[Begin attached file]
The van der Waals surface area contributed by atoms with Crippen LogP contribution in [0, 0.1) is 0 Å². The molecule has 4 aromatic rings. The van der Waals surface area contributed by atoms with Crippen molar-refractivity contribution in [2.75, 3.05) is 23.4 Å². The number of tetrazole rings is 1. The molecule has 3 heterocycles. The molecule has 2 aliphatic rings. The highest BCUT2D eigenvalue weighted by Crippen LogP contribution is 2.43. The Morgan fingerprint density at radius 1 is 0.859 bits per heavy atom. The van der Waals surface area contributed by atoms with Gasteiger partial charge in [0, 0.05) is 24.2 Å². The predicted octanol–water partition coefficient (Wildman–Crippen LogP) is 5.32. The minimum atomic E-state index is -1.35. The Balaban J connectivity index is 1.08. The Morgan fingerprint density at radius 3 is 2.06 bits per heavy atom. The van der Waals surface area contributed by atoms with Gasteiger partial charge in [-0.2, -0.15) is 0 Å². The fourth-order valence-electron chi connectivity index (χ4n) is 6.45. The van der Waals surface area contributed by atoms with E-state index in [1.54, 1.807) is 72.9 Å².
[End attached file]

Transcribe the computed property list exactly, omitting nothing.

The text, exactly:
The van der Waals surface area contributed by atoms with Crippen LogP contribution in [0, 0.1) is 0 Å². The molecule has 4 aromatic rings. The van der Waals surface area contributed by atoms with Crippen molar-refractivity contribution in [2.75, 3.05) is 23.4 Å². The number of tetrazole rings is 1. The molecule has 3 heterocycles. The molecule has 2 aliphatic rings. The highest BCUT2D eigenvalue weighted by Crippen LogP contribution is 2.43. The Morgan fingerprint density at radius 1 is 0.859 bits per heavy atom. The van der Waals surface area contributed by atoms with Gasteiger partial charge in [0, 0.05) is 24.2 Å². The predicted octanol–water partition coefficient (Wildman–Crippen LogP) is 5.32. The minimum atomic E-state index is -1.35. The Balaban J connectivity index is 1.08. The Morgan fingerprint density at radius 3 is 2.06 bits per heavy atom. The van der Waals surface area contributed by atoms with Gasteiger partial charge in [-0.2, -0.15) is 0 Å². The fourth-order valence-electron chi connectivity index (χ4n) is 6.45. The van der Waals surface area contributed by atoms with E-state index in [1.54, 1.807) is 72.9 Å².